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Samsung Ranked As No. 1 Patent Filer For Wearable Devices

Samsung Ranked As No. 1 Patent Filer For Wearable Devices | Wearable Tech and the Internet of Things (Iot) | Scoop.it
The company now accounts for 4% of all wearable patents filed since 2010, with a strong focus on arm and head form factors.
Richard Platt's insight:

Samsung accounts for 4% of the 41,301 patents published on wearable electronics between 2010 to May 2015. Following close behind in the rankings are Qualcomm with 3% of patents and Apple with 2.2%. Developers not associated with the top 15 companies filing wearable patents make up the vast majority of filers, at 77%.

Samsung’s place at the top of the rankings shouldn’t come as a complete surprise, considering it was the first major tech company to launch a smartwatch in Sept. 2013 with the Samsung Galaxy Gear. Still, being first hasn’t led to a resounding success. The Gear launched to mixed reviews and by October 2013 around 30% of Gear watches being sold at electronics retailer Best Buy were reportedly being returned by customers.

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Apple Watch Sales Aren't Looking So Hot

Apple Watch Sales Aren't Looking So Hot | Wearable Tech and the Internet of Things (Iot) | Scoop.it
(Photo by Chris McGrath/Getty Images) The iPhone continues to sell like hot cakes -- 74.5 million units in the second quarter of 2015 -- but the Apple Watch appears to be far away from catching up. Pacific Crest Securities analyst Andy Hargreaves said on Wednesday that he's trimming his estimates for Apple Watch sales. [...]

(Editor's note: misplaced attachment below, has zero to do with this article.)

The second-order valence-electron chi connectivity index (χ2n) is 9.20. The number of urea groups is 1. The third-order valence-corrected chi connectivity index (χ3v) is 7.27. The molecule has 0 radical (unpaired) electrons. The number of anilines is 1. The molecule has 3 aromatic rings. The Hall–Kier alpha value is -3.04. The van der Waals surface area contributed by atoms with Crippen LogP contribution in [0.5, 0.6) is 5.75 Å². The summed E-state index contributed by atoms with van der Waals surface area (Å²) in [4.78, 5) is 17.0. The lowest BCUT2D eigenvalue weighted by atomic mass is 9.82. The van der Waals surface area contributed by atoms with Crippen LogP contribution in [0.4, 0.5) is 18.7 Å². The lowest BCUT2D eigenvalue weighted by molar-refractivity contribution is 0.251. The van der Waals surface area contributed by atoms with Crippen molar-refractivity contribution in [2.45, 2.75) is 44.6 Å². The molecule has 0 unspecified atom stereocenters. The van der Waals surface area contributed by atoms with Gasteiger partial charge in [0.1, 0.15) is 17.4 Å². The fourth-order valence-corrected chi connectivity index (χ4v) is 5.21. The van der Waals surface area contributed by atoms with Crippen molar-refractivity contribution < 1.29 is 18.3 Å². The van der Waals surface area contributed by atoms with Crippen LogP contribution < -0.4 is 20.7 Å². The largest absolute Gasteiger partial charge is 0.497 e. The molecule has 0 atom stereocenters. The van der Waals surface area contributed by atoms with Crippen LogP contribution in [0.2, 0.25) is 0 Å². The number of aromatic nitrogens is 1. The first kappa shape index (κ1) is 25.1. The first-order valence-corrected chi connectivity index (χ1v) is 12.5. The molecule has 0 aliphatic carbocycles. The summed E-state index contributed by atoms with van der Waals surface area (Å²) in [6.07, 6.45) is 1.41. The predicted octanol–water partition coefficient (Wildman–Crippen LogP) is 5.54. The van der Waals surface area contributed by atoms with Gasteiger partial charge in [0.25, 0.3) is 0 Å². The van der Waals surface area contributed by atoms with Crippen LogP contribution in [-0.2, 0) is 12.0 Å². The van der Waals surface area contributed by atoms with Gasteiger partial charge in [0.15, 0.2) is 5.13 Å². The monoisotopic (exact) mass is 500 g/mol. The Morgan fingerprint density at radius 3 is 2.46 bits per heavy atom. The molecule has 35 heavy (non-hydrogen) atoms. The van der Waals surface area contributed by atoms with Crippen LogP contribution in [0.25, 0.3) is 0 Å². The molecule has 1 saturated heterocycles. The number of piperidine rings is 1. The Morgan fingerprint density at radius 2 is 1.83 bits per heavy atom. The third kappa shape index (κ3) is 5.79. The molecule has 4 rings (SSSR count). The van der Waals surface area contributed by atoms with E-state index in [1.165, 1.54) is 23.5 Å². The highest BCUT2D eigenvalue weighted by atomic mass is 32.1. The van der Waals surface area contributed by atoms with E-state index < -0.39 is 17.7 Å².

Richard Platt's insight:

“Anecdotal evidence suggests Apple Watch demand is slowing quickly,” Hargreaves wrote in a research note to the brokerage firm’s clients. He continued, “Reviews of the device have been mixed, the fashion angle appears to be leaning a bit too much toward ‘calculator watch,’ and general consumer interest as measured by search volume is below the iPod.”  -  Other Wall Street analysts are also not so confident in Apple Watch sales. In May, UBS cut its Apple Watch shipment projection by 23% to 31 million. And initial interest from consumer with the Apple Watch was 20% of initial interest was with the iPhone when it first launched in 2007, UBS wrote in a note to clients.  -  Apple hasn’t yet disclosed any sales figures for the device.  Sales and early reviews of the Apple Watch indicate the watch has a while before it finds its footing.

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7 wearable technology roles that will change the world

7 wearable technology roles that will change the world | Wearable Tech and the Internet of Things (Iot) | Scoop.it
As the world of wearables continues to grow, Adecco has created an infographic of 7 wearable technology roles that will change the world.
Richard Platt's insight:

The infographic on the webpage is like an all-in-one, definitely a good capture of what is getting traction in the world of wearables.

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Marc Kneepkens's curator insight, June 28, 6:44 PM

Technology is creating more applications in wearable, IoT, cloud security and more all the time. The new jobs resulting from that are well paid and will need to be filled in the next few years. Follow the trends and be in demand.

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How the Wearable Tech Can Spark Special Ed Classrooms

How the Wearable Tech Can Spark Special Ed Classrooms | Wearable Tech and the Internet of Things (Iot) | Scoop.it